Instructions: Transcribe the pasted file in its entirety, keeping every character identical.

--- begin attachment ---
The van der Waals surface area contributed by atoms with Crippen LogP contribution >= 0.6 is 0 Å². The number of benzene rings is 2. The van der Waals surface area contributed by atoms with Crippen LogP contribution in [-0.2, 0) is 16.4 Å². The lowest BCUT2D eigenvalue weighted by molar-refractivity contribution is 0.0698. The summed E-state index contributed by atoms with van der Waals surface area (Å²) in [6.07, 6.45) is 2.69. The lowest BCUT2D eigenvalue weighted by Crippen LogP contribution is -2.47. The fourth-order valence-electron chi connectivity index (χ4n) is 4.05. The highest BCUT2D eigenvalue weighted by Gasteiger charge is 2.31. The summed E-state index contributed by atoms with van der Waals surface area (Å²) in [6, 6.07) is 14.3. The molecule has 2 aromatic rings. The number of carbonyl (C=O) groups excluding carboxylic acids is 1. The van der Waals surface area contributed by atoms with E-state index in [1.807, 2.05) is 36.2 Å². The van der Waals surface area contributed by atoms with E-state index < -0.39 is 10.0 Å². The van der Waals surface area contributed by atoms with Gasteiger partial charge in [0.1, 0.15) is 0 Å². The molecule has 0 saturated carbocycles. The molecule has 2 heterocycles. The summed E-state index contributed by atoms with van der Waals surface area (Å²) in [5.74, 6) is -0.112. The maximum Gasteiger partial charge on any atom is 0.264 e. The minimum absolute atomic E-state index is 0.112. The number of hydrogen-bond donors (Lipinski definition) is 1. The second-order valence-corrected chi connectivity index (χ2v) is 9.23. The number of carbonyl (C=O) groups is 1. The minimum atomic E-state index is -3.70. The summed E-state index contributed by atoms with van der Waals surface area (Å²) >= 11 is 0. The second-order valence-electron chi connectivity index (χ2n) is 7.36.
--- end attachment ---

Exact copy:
The van der Waals surface area contributed by atoms with Crippen LogP contribution >= 0.6 is 0 Å². The number of benzene rings is 2. The van der Waals surface area contributed by atoms with Crippen LogP contribution in [-0.2, 0) is 16.4 Å². The lowest BCUT2D eigenvalue weighted by molar-refractivity contribution is 0.0698. The summed E-state index contributed by atoms with van der Waals surface area (Å²) in [6.07, 6.45) is 2.69. The lowest BCUT2D eigenvalue weighted by Crippen LogP contribution is -2.47. The fourth-order valence-electron chi connectivity index (χ4n) is 4.05. The highest BCUT2D eigenvalue weighted by Gasteiger charge is 2.31. The summed E-state index contributed by atoms with van der Waals surface area (Å²) in [6, 6.07) is 14.3. The molecule has 2 aromatic rings. The number of carbonyl (C=O) groups excluding carboxylic acids is 1. The van der Waals surface area contributed by atoms with E-state index in [1.807, 2.05) is 36.2 Å². The van der Waals surface area contributed by atoms with E-state index < -0.39 is 10.0 Å². The van der Waals surface area contributed by atoms with Gasteiger partial charge in [0.1, 0.15) is 0 Å². The molecule has 0 saturated carbocycles. The molecule has 2 heterocycles. The summed E-state index contributed by atoms with van der Waals surface area (Å²) in [5.74, 6) is -0.112. The maximum Gasteiger partial charge on any atom is 0.264 e. The minimum absolute atomic E-state index is 0.112. The number of hydrogen-bond donors (Lipinski definition) is 1. The second-order valence-corrected chi connectivity index (χ2v) is 9.23. The number of carbonyl (C=O) groups is 1. The minimum atomic E-state index is -3.70. The summed E-state index contributed by atoms with van der Waals surface area (Å²) >= 11 is 0. The second-order valence-electron chi connectivity index (χ2n) is 7.36.